From boosting your mood to improving your sex life, below are some of the benefits of how exercise can improve your life.
Exercise can help prevent excess weight gain or help maintain weight loss. When you engage in physical activity, you burn calories. The more intense the activity, the more calories you burn.
To maintain your weight: Work your way up to 150 minutes of moderate-intensity aerobic activity, 75 minutes of vigorous-intensity aerobic activity, or an equivalent mix of the two each week. Strong scientific evidence shows that physical activity can help you maintain your weight over time. However, the exact amount of physical activity needed to do this is not clear since it varies greatly from person to person. It’s possible that you may need to do more than the equivalent of 150 minutes of moderate-intensity activity a week to maintain your weight.
To lose weight and keep it off: You will need a high amount of physical activity unless you also adjust your diet and reduce the amount of calories you’re eating and drinking. Getting to and staying at a healthy weight requires both regular physical activity and a healthy eating plan
Reduce Your Risk of Cardiovascular Disease:
Heart disease and stroke are two of the leading causes of death. But following the guidelines and getting at least 150 minutes a week (2 hours and 30 minutes) of moderate-intensity aerobic activity can put you at a lower risk for these diseases. You can reduce your risk even further with more physical activity. Regular physical activity can also lower your blood pressure and improve your cholesterol levels.
Exercise puts the spark back into your sex life:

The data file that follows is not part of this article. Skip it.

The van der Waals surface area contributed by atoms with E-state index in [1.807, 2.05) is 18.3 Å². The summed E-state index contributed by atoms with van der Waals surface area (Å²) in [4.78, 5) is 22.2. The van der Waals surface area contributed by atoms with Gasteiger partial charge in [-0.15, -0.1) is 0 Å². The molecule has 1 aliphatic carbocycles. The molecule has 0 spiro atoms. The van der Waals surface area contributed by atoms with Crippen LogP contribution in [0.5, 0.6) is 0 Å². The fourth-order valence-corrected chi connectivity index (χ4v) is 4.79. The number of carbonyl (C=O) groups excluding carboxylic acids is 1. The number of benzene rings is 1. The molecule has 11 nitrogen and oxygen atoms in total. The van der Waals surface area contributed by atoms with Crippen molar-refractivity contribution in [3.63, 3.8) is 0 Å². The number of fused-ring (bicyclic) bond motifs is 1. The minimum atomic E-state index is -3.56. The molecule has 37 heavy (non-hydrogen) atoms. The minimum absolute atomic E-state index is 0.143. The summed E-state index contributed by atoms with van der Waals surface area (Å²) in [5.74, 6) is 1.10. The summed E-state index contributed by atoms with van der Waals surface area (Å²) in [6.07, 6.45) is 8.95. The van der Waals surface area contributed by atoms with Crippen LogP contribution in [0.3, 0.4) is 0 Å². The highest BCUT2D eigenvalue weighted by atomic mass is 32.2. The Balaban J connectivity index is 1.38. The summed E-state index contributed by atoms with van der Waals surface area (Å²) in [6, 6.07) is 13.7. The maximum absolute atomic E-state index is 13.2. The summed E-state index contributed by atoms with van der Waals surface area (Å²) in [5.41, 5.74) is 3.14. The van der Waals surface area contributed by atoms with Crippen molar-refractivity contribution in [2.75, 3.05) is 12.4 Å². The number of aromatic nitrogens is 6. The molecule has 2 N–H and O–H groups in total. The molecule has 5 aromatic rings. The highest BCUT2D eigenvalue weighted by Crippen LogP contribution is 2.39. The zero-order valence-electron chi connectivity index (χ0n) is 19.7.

Do you feel too tired or too out of shape to enjoy physical intimacy? Regular physical activity can improve energy levels and physical appearance, which may boost your sex life.
But there’s even more to it than that. Regular physical activity may enhance arousal for women. And men who exercise regularly are less likely to have problems with erectile dysfunction than are men who don’t exercise.
Strengthen Your Bones and Muscles:
As you age, it’s important to protect your bones, joints and muscles. Not only do they support your body and help you move, but keeping bones, joints and muscles healthy can help ensure that you’re able to do your daily activities and be physically active. Research shows that doing aerobic, muscle-strengthening and bone-strengthening physical activity of at least a moderately-intense level can slow the loss of bone density that comes with age.
Hip fracture is a serious health condition that can have life-changing negative effects, especially if you’re an older adult. But research shows that people who do 120 to 300 minutes of at least moderate-intensity aerobic activity each week have a lower risk of hip fracture.
Regular physical activity helps with arthritis and other conditions affecting the joints. If you have arthritis, research shows that doing 130 to 150 (2 hours and 10 minutes to 2 hours and 30 minutes) a week of moderate-intensity, low-impact aerobic activity can not only improve your ability to manage pain and do everyday tasks, but it can also make your quality of life better.
Build strong, healthy muscles. Muscle-strengthening activities can help you increase or maintain your muscle mass and strength. Slowly increasing the amount of weight and number of repetitions you do will give you even more benefits, no matter your age.
Stay active and independent as you age:
Aerobic exercise keeps your muscles strong, which can help you maintain mobility as you get older.
Aerobic exercise also keeps your mind sharp. Studies have found that regular physical activity may help protect memory, reasoning, judgment and thinking skills (cognitive function) in older adults, and may improve cognitive function in young adults. Some studies suggest that it can even help prevent the onset of dementia.